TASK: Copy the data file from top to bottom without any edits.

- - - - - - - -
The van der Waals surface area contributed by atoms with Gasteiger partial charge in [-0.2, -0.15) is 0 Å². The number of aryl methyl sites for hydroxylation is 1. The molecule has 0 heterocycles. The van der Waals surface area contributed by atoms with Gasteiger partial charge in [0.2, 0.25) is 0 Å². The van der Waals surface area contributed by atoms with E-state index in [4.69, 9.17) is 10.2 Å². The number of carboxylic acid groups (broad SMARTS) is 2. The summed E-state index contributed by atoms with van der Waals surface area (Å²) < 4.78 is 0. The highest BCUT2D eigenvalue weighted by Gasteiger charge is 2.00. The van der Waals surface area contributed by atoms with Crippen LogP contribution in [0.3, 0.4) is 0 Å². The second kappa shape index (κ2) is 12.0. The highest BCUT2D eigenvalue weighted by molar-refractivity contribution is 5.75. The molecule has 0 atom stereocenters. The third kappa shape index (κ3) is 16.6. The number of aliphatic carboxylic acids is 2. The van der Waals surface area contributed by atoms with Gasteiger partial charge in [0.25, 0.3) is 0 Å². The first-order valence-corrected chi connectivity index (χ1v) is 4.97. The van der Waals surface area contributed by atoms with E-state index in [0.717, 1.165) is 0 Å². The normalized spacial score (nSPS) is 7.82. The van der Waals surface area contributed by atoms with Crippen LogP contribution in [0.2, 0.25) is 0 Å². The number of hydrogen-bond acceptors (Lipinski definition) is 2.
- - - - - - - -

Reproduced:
The van der Waals surface area contributed by atoms with Gasteiger partial charge in [-0.2, -0.15) is 0 Å². The number of aryl methyl sites for hydroxylation is 1. The molecule has 0 heterocycles. The van der Waals surface area contributed by atoms with Gasteiger partial charge in [0.2, 0.25) is 0 Å². The van der Waals surface area contributed by atoms with E-state index in [4.69, 9.17) is 10.2 Å². The number of carboxylic acid groups (broad SMARTS) is 2. The summed E-state index contributed by atoms with van der Waals surface area (Å²) < 4.78 is 0. The highest BCUT2D eigenvalue weighted by Gasteiger charge is 2.00. The van der Waals surface area contributed by atoms with Crippen LogP contribution in [0.3, 0.4) is 0 Å². The second kappa shape index (κ2) is 12.0. The highest BCUT2D eigenvalue weighted by molar-refractivity contribution is 5.75. The molecule has 0 atom stereocenters. The third kappa shape index (κ3) is 16.6. The number of aliphatic carboxylic acids is 2. The van der Waals surface area contributed by atoms with Gasteiger partial charge in [0.25, 0.3) is 0 Å². The first-order valence-corrected chi connectivity index (χ1v) is 4.97. The van der Waals surface area contributed by atoms with E-state index in [0.717, 1.165) is 0 Å². The normalized spacial score (nSPS) is 7.82. The van der Waals surface area contributed by atoms with Crippen LogP contribution in [0.2, 0.25) is 0 Å². The number of hydrogen-bond acceptors (Lipinski definition) is 2.